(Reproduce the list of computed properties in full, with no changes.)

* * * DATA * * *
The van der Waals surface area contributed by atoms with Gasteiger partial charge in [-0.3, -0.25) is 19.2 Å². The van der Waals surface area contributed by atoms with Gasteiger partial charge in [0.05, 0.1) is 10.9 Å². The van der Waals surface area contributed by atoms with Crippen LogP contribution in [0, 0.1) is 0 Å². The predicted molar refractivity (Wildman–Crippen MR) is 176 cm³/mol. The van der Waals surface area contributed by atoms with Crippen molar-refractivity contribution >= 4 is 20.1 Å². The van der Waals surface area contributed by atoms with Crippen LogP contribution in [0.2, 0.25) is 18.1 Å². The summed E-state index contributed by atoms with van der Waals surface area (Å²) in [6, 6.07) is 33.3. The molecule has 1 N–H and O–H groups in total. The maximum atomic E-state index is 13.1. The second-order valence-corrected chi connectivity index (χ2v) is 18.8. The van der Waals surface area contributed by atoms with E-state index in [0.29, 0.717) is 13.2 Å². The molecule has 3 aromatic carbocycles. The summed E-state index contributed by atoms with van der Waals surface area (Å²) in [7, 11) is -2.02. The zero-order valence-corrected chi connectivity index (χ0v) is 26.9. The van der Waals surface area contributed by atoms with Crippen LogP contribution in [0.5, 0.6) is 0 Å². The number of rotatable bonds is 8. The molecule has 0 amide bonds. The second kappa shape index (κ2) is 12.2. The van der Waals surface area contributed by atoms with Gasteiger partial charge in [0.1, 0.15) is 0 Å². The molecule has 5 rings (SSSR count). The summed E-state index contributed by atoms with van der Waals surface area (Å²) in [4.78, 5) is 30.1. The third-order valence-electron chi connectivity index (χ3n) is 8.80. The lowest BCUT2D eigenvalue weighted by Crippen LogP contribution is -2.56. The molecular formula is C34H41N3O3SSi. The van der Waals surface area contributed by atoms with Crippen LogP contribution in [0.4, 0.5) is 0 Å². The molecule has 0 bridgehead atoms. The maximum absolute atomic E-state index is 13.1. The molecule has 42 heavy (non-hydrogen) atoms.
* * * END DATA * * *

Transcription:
The van der Waals surface area contributed by atoms with Gasteiger partial charge in [-0.3, -0.25) is 19.2 Å². The van der Waals surface area contributed by atoms with Gasteiger partial charge in [0.05, 0.1) is 10.9 Å². The van der Waals surface area contributed by atoms with Crippen LogP contribution in [0, 0.1) is 0 Å². The predicted molar refractivity (Wildman–Crippen MR) is 176 cm³/mol. The van der Waals surface area contributed by atoms with Crippen molar-refractivity contribution >= 4 is 20.1 Å². The van der Waals surface area contributed by atoms with Crippen LogP contribution in [0.2, 0.25) is 18.1 Å². The summed E-state index contributed by atoms with van der Waals surface area (Å²) in [6, 6.07) is 33.3. The molecule has 1 N–H and O–H groups in total. The maximum atomic E-state index is 13.1. The second-order valence-corrected chi connectivity index (χ2v) is 18.8. The van der Waals surface area contributed by atoms with E-state index in [0.29, 0.717) is 13.2 Å². The molecule has 3 aromatic carbocycles. The summed E-state index contributed by atoms with van der Waals surface area (Å²) in [7, 11) is -2.02. The zero-order valence-corrected chi connectivity index (χ0v) is 26.9. The van der Waals surface area contributed by atoms with Crippen LogP contribution in [0.5, 0.6) is 0 Å². The number of rotatable bonds is 8. The molecule has 0 amide bonds. The second kappa shape index (κ2) is 12.2. The van der Waals surface area contributed by atoms with Gasteiger partial charge in [0.1, 0.15) is 0 Å². The molecule has 5 rings (SSSR count). The summed E-state index contributed by atoms with van der Waals surface area (Å²) in [4.78, 5) is 30.1. The third-order valence-electron chi connectivity index (χ3n) is 8.80. The lowest BCUT2D eigenvalue weighted by Crippen LogP contribution is -2.56. The molecular formula is C34H41N3O3SSi. The van der Waals surface area contributed by atoms with Crippen LogP contribution in [0.4, 0.5) is 0 Å². The molecule has 0 bridgehead atoms. The maximum absolute atomic E-state index is 13.1. The molecule has 42 heavy (non-hydrogen) atoms.